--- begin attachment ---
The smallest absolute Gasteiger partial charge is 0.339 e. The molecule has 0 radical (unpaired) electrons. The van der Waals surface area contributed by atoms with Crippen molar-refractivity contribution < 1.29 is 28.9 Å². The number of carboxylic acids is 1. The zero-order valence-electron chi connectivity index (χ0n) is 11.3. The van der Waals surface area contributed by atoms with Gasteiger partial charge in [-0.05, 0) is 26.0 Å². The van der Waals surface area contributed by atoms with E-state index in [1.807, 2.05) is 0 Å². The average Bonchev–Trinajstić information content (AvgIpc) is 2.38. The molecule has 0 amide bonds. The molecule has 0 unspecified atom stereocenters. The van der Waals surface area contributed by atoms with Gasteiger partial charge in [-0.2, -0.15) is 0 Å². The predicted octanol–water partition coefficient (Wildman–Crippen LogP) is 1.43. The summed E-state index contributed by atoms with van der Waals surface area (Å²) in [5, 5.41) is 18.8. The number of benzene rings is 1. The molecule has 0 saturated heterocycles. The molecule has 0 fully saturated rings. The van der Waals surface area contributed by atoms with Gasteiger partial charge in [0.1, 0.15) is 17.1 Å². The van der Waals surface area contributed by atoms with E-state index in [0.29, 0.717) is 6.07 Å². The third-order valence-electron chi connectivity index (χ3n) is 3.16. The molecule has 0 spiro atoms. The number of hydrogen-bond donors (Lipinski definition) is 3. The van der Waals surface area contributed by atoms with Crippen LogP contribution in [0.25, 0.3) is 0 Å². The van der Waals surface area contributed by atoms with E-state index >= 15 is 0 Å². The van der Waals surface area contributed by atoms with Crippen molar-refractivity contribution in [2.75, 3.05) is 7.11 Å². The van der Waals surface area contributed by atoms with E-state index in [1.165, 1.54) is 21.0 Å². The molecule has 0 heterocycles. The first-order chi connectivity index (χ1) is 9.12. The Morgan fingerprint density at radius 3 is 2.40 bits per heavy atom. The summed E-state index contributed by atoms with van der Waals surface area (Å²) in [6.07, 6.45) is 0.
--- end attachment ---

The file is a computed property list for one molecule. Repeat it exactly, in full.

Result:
The smallest absolute Gasteiger partial charge is 0.339 e. The molecule has 0 radical (unpaired) electrons. The van der Waals surface area contributed by atoms with Crippen molar-refractivity contribution < 1.29 is 28.9 Å². The number of carboxylic acids is 1. The zero-order valence-electron chi connectivity index (χ0n) is 11.3. The van der Waals surface area contributed by atoms with Gasteiger partial charge in [-0.05, 0) is 26.0 Å². The van der Waals surface area contributed by atoms with E-state index in [1.807, 2.05) is 0 Å². The average Bonchev–Trinajstić information content (AvgIpc) is 2.38. The molecule has 0 amide bonds. The molecule has 0 unspecified atom stereocenters. The van der Waals surface area contributed by atoms with Gasteiger partial charge in [-0.2, -0.15) is 0 Å². The predicted octanol–water partition coefficient (Wildman–Crippen LogP) is 1.43. The summed E-state index contributed by atoms with van der Waals surface area (Å²) in [5, 5.41) is 18.8. The number of benzene rings is 1. The molecule has 0 saturated heterocycles. The molecule has 0 fully saturated rings. The van der Waals surface area contributed by atoms with Gasteiger partial charge in [0.1, 0.15) is 17.1 Å². The van der Waals surface area contributed by atoms with E-state index in [0.29, 0.717) is 6.07 Å². The third-order valence-electron chi connectivity index (χ3n) is 3.16. The molecule has 0 spiro atoms. The number of hydrogen-bond donors (Lipinski definition) is 3. The van der Waals surface area contributed by atoms with Crippen LogP contribution in [0.25, 0.3) is 0 Å². The van der Waals surface area contributed by atoms with E-state index >= 15 is 0 Å². The van der Waals surface area contributed by atoms with Crippen molar-refractivity contribution in [2.75, 3.05) is 7.11 Å². The van der Waals surface area contributed by atoms with E-state index in [1.165, 1.54) is 21.0 Å². The molecule has 0 heterocycles. The first-order chi connectivity index (χ1) is 9.12. The Morgan fingerprint density at radius 3 is 2.40 bits per heavy atom. The summed E-state index contributed by atoms with van der Waals surface area (Å²) in [6.07, 6.45) is 0.